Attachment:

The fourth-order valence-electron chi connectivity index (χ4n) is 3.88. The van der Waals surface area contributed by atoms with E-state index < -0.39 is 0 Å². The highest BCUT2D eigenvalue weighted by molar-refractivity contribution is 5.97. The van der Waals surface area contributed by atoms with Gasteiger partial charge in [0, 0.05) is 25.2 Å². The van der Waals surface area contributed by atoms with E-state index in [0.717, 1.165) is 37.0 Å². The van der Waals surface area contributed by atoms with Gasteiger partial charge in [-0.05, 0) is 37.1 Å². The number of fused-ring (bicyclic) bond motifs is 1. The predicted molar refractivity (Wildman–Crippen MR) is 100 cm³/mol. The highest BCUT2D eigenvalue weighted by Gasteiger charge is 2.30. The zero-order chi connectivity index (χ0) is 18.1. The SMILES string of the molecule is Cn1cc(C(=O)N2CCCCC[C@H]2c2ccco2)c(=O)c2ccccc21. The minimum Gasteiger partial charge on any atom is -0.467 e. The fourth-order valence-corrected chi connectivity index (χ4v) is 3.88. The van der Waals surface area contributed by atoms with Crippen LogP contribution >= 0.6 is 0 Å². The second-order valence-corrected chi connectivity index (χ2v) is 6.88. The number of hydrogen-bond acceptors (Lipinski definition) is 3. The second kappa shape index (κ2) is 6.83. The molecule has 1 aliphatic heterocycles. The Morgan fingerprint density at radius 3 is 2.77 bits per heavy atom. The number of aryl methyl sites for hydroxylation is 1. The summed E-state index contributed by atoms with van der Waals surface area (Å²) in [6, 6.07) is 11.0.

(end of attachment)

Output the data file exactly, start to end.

The fourth-order valence-electron chi connectivity index (χ4n) is 3.88. The van der Waals surface area contributed by atoms with E-state index < -0.39 is 0 Å². The highest BCUT2D eigenvalue weighted by molar-refractivity contribution is 5.97. The van der Waals surface area contributed by atoms with Gasteiger partial charge in [0, 0.05) is 25.2 Å². The van der Waals surface area contributed by atoms with E-state index in [0.717, 1.165) is 37.0 Å². The van der Waals surface area contributed by atoms with Gasteiger partial charge in [-0.05, 0) is 37.1 Å². The number of fused-ring (bicyclic) bond motifs is 1. The predicted molar refractivity (Wildman–Crippen MR) is 100 cm³/mol. The highest BCUT2D eigenvalue weighted by Gasteiger charge is 2.30. The zero-order chi connectivity index (χ0) is 18.1. The SMILES string of the molecule is Cn1cc(C(=O)N2CCCCC[C@H]2c2ccco2)c(=O)c2ccccc21. The minimum Gasteiger partial charge on any atom is -0.467 e. The fourth-order valence-corrected chi connectivity index (χ4v) is 3.88. The van der Waals surface area contributed by atoms with Crippen LogP contribution >= 0.6 is 0 Å². The second-order valence-corrected chi connectivity index (χ2v) is 6.88. The number of hydrogen-bond acceptors (Lipinski definition) is 3. The second kappa shape index (κ2) is 6.83. The molecule has 1 aliphatic heterocycles. The Morgan fingerprint density at radius 3 is 2.77 bits per heavy atom. The number of aryl methyl sites for hydroxylation is 1. The summed E-state index contributed by atoms with van der Waals surface area (Å²) in [6, 6.07) is 11.0.